Fig. 2 shows the process of optimal design undertaken in the presented study.
Fig. 2. Flow chart of the optimization
2. Optimal design of the coil gun
2.1. Coil gun system
Coil gun system propels the projectile by electromagnetic force caused by Fleming’s right hand rule when the electric current energizes the electromagnetic solenoid coils. The schematic diagram of electric circuit for coil gun launching system is shown in Fig. 3. The electromagnetic coil is energized by discharging of a capacitor. The electromagnetic force of the energized coils attracts the projectile. If the electromagnetic coil is still energized after the projectile passes the longitudinal center of the electromagnetic coil windings, the magnetic force of the coils pulls the projectile in the direction opposite to the launching direction, and the projectile is decelerated. This effect is called “suck back”. To prevent this, the electric current on the electromagnetic coils must be cut off just before the projectile passes the longitudinal center of the coil windings [7].
Fig. 3. Schematic diagram of electric circuit for the coil gun launching system
2.2. Definition of the design problem
2.2.1. Design requirements
The muzzle velocity of the coil gun system is proportional to the value of the maximum electric current flowing through the electromagnetic coil. However, there exists the maximum allowable value of the electric current exceeding which temperature will rise above the melting point of the coil material. The current limit value is calculated by Onderdonk’s Eq. (1):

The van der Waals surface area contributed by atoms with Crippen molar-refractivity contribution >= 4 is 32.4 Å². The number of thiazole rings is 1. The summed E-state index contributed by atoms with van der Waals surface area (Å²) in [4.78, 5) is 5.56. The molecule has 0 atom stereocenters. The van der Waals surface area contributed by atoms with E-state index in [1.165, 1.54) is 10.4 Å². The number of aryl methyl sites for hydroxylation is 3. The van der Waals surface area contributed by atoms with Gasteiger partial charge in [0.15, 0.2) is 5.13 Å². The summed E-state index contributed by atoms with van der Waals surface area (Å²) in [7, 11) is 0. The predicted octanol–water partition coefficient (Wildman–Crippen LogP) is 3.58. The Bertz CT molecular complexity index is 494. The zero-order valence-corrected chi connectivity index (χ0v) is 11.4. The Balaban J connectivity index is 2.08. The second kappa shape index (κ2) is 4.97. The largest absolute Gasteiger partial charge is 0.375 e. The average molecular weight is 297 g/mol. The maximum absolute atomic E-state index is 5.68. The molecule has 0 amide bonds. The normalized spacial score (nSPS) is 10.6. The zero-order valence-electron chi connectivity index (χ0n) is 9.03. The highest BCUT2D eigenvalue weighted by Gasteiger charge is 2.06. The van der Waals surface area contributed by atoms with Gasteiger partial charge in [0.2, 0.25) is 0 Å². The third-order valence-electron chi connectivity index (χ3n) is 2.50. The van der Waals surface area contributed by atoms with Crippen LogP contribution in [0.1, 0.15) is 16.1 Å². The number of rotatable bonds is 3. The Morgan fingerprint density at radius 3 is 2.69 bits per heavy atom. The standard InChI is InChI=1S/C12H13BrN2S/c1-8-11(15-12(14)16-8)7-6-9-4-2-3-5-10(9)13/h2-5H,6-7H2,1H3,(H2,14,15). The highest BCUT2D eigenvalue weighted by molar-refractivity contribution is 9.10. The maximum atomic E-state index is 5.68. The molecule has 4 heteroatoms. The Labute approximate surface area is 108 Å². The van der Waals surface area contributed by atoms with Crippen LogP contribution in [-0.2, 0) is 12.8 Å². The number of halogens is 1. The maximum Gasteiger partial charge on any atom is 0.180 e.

where $I$: fusing current in amperes, $A$: wire area in circular mils, $s$: melting time in seconds, ${T}_{m}$: melting temperature of wire [°C], ${T}_{a}$: ambient temperature [°C].
In this design, the AWG 12 commercial coil is utilized. Table 1 shows specification for the coil material [8].
Table 1. Specification for AWG 12 coil material
${T}_{m}$ [$\xb0$C]

125

${T}_{a}$ [°C]

25

$A$ [circ. mils]

6200

$s$ [ms]

12

The maximum value of electric current of AWG 12 at the melting point comes to be 3700 A, but safety margin is utilized to keep the allowable current below 3000 A.
If input voltage used in this design is 200 V, the resistance of the coil can be expressed by Eq. (2) and it is summarized by Eq. (3). The procedure for calculating the coil resistance is outlined in the Eq. (4) through Eq. (7):